Sales are another story. Analysts expect revenue to shrink 0.7 percent in the second quarter. Huffman said he’s encouraged that many banks and makers of consumer-discretionary goods have reported stronger U.S. sales. “It’s an indication of the underlying growth in the U.S. economy versus other parts of the world,” he said.
Apple rose $21, or 5 percent, to $439.99 in after-hours trading, when the company reported earnings and revenue that beat Wall Street’s forecasts.
Among other stocks making big moves:
• Wendy’s jumped 55 cents, or 8.2 percent, to $7.23. The fast-food company’s net income came in above Wall Street’s expectations. Wendy’s also announced plans to sell 425 restaurants as franchises and raised its quarterly dividend by a penny to 5 cents.
• Marlboro maker Altria Group said its quarterly results fell short of analysts’ expectations. Altria’s stock sank 89 cents, or 2.4 percent, to $35.99.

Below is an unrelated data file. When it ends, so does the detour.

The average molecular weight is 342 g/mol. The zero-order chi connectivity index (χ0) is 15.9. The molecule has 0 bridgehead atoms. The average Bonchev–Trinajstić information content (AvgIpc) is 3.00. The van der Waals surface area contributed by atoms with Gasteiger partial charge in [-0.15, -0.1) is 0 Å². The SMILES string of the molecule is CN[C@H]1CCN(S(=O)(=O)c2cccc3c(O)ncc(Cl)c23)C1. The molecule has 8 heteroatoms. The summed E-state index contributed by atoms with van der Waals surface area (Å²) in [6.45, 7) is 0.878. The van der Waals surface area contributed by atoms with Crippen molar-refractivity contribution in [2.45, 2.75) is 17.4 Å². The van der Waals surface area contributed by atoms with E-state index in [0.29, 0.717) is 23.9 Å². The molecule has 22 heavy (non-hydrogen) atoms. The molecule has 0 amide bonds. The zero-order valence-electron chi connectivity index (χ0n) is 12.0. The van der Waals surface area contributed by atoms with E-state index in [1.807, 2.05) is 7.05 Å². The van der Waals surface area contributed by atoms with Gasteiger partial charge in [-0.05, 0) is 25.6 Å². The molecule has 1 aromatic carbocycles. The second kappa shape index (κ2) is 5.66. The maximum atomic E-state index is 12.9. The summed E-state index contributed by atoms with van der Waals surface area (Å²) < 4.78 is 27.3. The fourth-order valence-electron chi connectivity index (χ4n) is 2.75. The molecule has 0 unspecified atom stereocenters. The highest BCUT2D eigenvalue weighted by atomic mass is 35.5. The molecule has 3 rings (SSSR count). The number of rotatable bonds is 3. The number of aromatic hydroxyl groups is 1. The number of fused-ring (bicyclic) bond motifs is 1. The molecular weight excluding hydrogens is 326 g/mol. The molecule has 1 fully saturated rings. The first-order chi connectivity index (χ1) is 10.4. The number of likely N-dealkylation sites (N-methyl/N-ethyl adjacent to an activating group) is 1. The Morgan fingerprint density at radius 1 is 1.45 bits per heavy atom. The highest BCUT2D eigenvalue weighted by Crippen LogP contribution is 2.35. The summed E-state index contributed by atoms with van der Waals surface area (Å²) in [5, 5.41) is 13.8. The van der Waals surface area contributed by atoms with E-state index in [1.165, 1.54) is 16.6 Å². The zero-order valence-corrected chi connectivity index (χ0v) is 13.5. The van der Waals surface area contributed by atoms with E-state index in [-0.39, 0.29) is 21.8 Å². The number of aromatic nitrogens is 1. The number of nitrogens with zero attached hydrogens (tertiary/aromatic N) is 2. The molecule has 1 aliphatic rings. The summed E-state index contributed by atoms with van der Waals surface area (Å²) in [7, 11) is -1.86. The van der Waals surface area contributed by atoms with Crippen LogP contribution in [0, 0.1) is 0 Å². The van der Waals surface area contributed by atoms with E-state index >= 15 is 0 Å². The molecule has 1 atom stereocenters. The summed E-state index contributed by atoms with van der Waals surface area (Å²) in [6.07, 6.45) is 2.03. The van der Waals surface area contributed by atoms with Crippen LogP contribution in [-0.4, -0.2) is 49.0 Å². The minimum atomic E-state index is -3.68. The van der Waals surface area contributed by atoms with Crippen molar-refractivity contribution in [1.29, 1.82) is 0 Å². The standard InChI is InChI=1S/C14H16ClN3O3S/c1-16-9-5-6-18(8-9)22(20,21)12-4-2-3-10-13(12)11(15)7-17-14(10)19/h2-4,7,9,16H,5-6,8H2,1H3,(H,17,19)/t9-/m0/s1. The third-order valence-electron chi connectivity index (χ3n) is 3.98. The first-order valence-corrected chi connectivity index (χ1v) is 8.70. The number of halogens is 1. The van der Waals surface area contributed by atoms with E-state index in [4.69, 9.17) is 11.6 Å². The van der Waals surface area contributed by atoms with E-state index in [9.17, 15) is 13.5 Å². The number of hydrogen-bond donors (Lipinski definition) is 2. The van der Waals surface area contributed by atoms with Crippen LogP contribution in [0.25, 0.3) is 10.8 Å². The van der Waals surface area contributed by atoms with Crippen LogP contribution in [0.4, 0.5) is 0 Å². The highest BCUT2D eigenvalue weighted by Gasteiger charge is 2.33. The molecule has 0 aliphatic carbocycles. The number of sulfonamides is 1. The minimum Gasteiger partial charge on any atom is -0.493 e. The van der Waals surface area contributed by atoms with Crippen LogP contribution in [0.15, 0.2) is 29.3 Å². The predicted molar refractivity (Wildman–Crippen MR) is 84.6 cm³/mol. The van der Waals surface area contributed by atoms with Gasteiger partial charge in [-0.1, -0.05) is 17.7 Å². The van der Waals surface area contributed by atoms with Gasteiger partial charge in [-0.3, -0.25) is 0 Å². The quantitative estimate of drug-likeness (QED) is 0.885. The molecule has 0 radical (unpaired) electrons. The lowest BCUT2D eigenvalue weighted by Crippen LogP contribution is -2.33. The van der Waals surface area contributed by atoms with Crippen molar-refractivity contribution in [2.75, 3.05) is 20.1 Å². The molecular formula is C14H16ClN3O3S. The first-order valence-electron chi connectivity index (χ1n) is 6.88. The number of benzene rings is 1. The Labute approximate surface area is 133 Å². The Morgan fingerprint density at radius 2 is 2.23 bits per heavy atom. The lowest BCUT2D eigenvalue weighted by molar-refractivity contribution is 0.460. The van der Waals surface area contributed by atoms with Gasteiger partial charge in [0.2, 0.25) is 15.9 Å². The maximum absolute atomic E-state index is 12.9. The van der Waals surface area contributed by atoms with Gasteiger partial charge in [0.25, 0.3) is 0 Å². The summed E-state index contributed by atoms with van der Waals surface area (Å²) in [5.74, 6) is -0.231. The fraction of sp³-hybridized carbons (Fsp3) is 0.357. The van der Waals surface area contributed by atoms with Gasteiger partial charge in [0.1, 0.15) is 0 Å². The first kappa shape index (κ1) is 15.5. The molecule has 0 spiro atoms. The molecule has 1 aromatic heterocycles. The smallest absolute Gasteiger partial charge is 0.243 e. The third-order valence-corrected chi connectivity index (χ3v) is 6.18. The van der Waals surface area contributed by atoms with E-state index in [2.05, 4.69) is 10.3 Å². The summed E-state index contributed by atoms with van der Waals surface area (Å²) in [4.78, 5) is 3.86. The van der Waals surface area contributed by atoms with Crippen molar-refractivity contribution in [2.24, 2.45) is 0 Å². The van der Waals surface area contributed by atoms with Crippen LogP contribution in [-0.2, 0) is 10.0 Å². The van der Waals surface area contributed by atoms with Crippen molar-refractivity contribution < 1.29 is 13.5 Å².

• Netflix dropped $11.70, or 4.5 percent, to $250.26. The company said late Monday that it signed up fewer subscribers than financial analysts had projected. Big expectations have propelled Netflix’s stock up 170 percent since the start of the year, adding more pressure on the company to deliver amazing numbers.
In the market for U.S. government bonds, the yield on the 10-year Treasury note rose to 2.50 percent from 2.48 percent late Monday. Long-term interest rates have swung in a wide range since May, a result of traders speculating over when the Federal Reserve will begin pulling back on its bond-buying program.
The rate on the 10-year note, a benchmark for most loans, was trading at 1.61 percent on May 1. It rose as high as 2.75 percent by the second week of July.